25 November 2019
Minister for Environment, Energy and Rural Affairs Lesley Griffiths, attended a special ceremony at the Winter Fair in Llanelwedd, when she addressed candidates from this year’s Farming Connect Agri Academy as they draw towards the end of their ‘academic’ year of training, mentoring and study visits.
The ceremony, held on Monday, 25 November in the Welsh Government pavilion, was attended by representatives from a number of Wales’ key agricultural stakeholder organisations. Each of the Agri Academy’s three group leaders gave a short presentation focusing on some of the highlights and knowledge gained this year, including the overseas study tours which had given candidates a unique opportunity to compare different ways of working and managing rural enterprises. The Rural Leadership Programme (RLP) candidates visited the World Trade Organisation headquarters in Geneva plus a wide range of successful farm businesses; the Business & Innovation (B&I) candidates visited some of the leading agricultural businesses in the Netherlands, including a floating dairy farm in the centre of Rotterdam docks, while the Junior candidates visited innovative businesses in Iceland, including red meat farms which had tourist viewing platforms in their cattle shed; a farm which had developed a woollen mill on site plus a tour which took in all areas of an abattoir.
Einir Davies, development and mentoring manager with Menter a Busnes, which together with Lantra Wales, delivers Farming Connect on behalf of the Welsh Government, said that this year’s intake of 36 candidates included farmers; veterinary surgeons; a college lecturer; rural surveyors; geneticists; communications and procurement specialists and numerous students, whose collective hobbies range from rugby to sheepdog trials and from pigs to poultry.
The Minister listened to presentations from master of ceremonies at the ceremony, Nuffield scholar and well-known broadcaster Aled Rhys Jones, himself an Agri Academy alumni, who now leads the Junior Programme; young farmer and successful businessman Llŷr Jones, from Derwydd Farm near Corwen also an Agri Academy alumni, who now leads the Business & Innovation Programme, and Olwen Thomas, whose involvement with both the Junior and the Agri Academy Rural Leadership programme, will draw to an end this year.
The Minister paid a personal tribute to Ms Thomas for her longstanding contribution to the Agri Academy, which began the year the initiative was launched in 2012, before congratulating and thanking all the candidates for their dedication and focus, and handing out leavers’ certificates.
“I have no doubt that the intensive programme of fully-funded mentoring, training, and study visits has given each one of the 236 candidates we refer to as Agri Academy alumni, with the confidence, skills and networks they need.
“The programme has helped them achieve not only their personal goals, but create business opportunities too. This privileged group of individuals are all determined to ‘put something back’ into their family businesses and to rural economies.
“This ethos is exactly what is needed to create a sustainable industry where Welsh producers can continue to lead the field in terms of quality, provenance and achieving the highest standards of farming while also safeguarding the future of our environment.”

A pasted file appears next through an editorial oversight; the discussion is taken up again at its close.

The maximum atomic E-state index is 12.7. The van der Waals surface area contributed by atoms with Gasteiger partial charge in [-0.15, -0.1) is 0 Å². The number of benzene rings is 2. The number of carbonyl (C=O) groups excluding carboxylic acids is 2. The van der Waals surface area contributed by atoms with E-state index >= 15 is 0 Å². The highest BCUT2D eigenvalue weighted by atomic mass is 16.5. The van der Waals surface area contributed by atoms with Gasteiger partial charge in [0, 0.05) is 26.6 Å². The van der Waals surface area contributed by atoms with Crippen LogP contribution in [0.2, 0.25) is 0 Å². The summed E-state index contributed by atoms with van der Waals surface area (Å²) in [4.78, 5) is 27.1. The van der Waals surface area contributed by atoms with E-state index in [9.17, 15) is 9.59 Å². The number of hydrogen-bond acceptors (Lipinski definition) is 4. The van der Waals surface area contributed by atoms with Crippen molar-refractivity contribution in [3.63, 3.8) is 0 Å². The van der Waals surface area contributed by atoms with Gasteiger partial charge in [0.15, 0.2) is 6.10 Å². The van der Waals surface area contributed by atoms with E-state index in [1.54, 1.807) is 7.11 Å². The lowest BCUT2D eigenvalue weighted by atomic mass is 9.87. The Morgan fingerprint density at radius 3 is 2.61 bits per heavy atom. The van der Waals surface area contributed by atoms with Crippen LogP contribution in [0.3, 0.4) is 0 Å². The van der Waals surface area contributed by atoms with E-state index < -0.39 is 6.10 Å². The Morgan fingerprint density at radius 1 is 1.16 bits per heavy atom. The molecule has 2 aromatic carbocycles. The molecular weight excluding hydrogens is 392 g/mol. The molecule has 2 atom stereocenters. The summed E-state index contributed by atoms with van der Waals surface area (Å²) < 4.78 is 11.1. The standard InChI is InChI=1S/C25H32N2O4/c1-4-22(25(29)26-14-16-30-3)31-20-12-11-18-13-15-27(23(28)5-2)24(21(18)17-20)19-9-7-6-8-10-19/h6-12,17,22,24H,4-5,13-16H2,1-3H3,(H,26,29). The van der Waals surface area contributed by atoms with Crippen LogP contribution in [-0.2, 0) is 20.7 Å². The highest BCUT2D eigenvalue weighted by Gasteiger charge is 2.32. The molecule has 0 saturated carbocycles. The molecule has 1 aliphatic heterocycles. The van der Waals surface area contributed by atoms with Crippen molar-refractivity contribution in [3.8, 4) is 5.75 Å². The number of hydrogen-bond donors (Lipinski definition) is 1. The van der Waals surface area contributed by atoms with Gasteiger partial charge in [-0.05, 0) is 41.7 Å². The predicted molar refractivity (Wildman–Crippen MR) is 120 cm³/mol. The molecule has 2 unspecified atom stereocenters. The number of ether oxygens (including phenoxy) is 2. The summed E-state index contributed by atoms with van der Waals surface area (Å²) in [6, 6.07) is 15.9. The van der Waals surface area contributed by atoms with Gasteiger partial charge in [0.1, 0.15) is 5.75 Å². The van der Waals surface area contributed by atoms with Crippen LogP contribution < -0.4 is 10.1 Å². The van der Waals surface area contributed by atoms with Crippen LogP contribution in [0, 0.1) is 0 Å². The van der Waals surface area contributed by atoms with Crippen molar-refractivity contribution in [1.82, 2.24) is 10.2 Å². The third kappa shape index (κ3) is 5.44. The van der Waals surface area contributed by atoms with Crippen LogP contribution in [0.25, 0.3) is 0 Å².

The Minister also urged those present to act as ambassadors on behalf of the Agri Academy.
“By mid-January, when the Farmers’ Union of Wales holds its annual farmhouse breakfast in Cardiff Bay, next year’s Agri Academy application window will be open.
“It’s an initiative that has transformed careers, businesses and much more.
“With your support, we can and must keep the momentum going.”
Winner of Agri Academy Business & Innovation Challenge 2019
The Minister also announced that Robert Powell, a change manager with a major meat processing company, who farms at the family farm near Waunarlwyd, near Swansea, is the winner of this year’s Agri Academy Business & Innovation Programme challenge.
Robert, a graduate of Aberystwyth University where he read agriculture with business studies, has significantly developed the family business, which in recent years has expanded to more than double its original acreage. His determination to capitalise on any opportunities to increase efficiency and profitability at home by identifying additional streams of income, clearly stood him in good stead as he applied similar principles to this year’s Business and Innovation challenge.
This year’s challenge for the group of 12 candidates who recently returned from a fact-finding study visit to a range of successful rural enterprises in the Netherlands, was to produce a five-year business strategy for Sam Jones of Brookhouse Farm in Gloucestershire, whom they visited in the autumn.
Mr Jones, who in 2018 won the British Farming Awards’ ‘Sheep Innovator of the Year’, was delighted with Robert’s recommendations, which included diversifying into growing sunflowers including a ‘pick your own’ option and supplying seeds to the bird food industry as well as utilising the heat already produced from the existing biomass boilers to produce sunflower oil. He also suggested creating a sunflower maze and providing horse riding tours.
Mr Jones said that Robert’s presentation was fantastic and very measured.
“He was so concise and professional in all parts with the time allowed and his messages and ideas left me in no doubt what he was trying to install on my farm.
“I’ll be taking quite a few ideas from the whole Agri Academy group who, with no exception, gave me some brilliant ideas for the future planning of our farm.
“They are all a credit to the industry,” said Mr Jones.
Farming Connect, which is delivered by Menter a Busnes and Lantra, is funded by the European Agricultural Fund for Rural Development and Welsh Government.